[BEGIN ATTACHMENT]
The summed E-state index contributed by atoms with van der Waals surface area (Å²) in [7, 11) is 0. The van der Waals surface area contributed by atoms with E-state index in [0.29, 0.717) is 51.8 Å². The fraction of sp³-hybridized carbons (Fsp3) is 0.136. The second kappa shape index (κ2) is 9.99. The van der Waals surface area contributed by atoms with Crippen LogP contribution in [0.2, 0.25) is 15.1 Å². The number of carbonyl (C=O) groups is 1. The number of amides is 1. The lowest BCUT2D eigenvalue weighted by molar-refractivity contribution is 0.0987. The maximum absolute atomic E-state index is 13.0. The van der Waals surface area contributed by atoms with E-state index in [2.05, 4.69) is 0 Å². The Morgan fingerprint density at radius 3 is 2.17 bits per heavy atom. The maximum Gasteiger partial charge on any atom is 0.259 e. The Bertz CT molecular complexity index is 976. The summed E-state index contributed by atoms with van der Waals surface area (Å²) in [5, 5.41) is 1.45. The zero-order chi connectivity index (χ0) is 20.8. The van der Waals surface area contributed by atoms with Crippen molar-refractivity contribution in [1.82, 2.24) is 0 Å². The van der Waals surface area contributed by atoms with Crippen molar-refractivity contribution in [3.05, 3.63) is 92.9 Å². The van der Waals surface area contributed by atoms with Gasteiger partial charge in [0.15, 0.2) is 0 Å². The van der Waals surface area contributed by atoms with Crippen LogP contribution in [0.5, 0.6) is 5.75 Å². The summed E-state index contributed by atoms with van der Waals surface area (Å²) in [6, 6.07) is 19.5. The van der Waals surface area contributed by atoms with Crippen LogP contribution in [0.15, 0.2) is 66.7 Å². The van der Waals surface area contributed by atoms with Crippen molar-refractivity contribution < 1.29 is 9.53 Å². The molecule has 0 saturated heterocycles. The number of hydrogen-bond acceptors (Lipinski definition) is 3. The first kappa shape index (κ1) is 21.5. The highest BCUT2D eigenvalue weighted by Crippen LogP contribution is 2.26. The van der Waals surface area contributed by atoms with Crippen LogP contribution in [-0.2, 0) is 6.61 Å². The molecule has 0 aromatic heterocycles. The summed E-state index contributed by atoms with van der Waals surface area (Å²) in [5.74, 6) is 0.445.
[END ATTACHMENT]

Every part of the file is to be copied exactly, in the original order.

The summed E-state index contributed by atoms with van der Waals surface area (Å²) in [7, 11) is 0. The van der Waals surface area contributed by atoms with E-state index in [0.29, 0.717) is 51.8 Å². The fraction of sp³-hybridized carbons (Fsp3) is 0.136. The second kappa shape index (κ2) is 9.99. The van der Waals surface area contributed by atoms with Crippen LogP contribution in [0.2, 0.25) is 15.1 Å². The number of carbonyl (C=O) groups is 1. The number of amides is 1. The lowest BCUT2D eigenvalue weighted by molar-refractivity contribution is 0.0987. The maximum absolute atomic E-state index is 13.0. The van der Waals surface area contributed by atoms with E-state index in [2.05, 4.69) is 0 Å². The Morgan fingerprint density at radius 3 is 2.17 bits per heavy atom. The maximum Gasteiger partial charge on any atom is 0.259 e. The Bertz CT molecular complexity index is 976. The summed E-state index contributed by atoms with van der Waals surface area (Å²) in [5, 5.41) is 1.45. The zero-order chi connectivity index (χ0) is 20.8. The van der Waals surface area contributed by atoms with Crippen molar-refractivity contribution in [1.82, 2.24) is 0 Å². The van der Waals surface area contributed by atoms with Crippen molar-refractivity contribution in [3.05, 3.63) is 92.9 Å². The van der Waals surface area contributed by atoms with Gasteiger partial charge in [0.15, 0.2) is 0 Å². The van der Waals surface area contributed by atoms with Crippen LogP contribution in [0.5, 0.6) is 5.75 Å². The summed E-state index contributed by atoms with van der Waals surface area (Å²) in [6, 6.07) is 19.5. The van der Waals surface area contributed by atoms with Crippen LogP contribution in [0.15, 0.2) is 66.7 Å². The van der Waals surface area contributed by atoms with Crippen molar-refractivity contribution < 1.29 is 9.53 Å². The molecule has 0 saturated heterocycles. The number of hydrogen-bond acceptors (Lipinski definition) is 3. The first kappa shape index (κ1) is 21.5. The highest BCUT2D eigenvalue weighted by Crippen LogP contribution is 2.26. The van der Waals surface area contributed by atoms with Crippen LogP contribution in [-0.2, 0) is 6.61 Å². The molecule has 0 aromatic heterocycles. The summed E-state index contributed by atoms with van der Waals surface area (Å²) in [5.74, 6) is 0.445.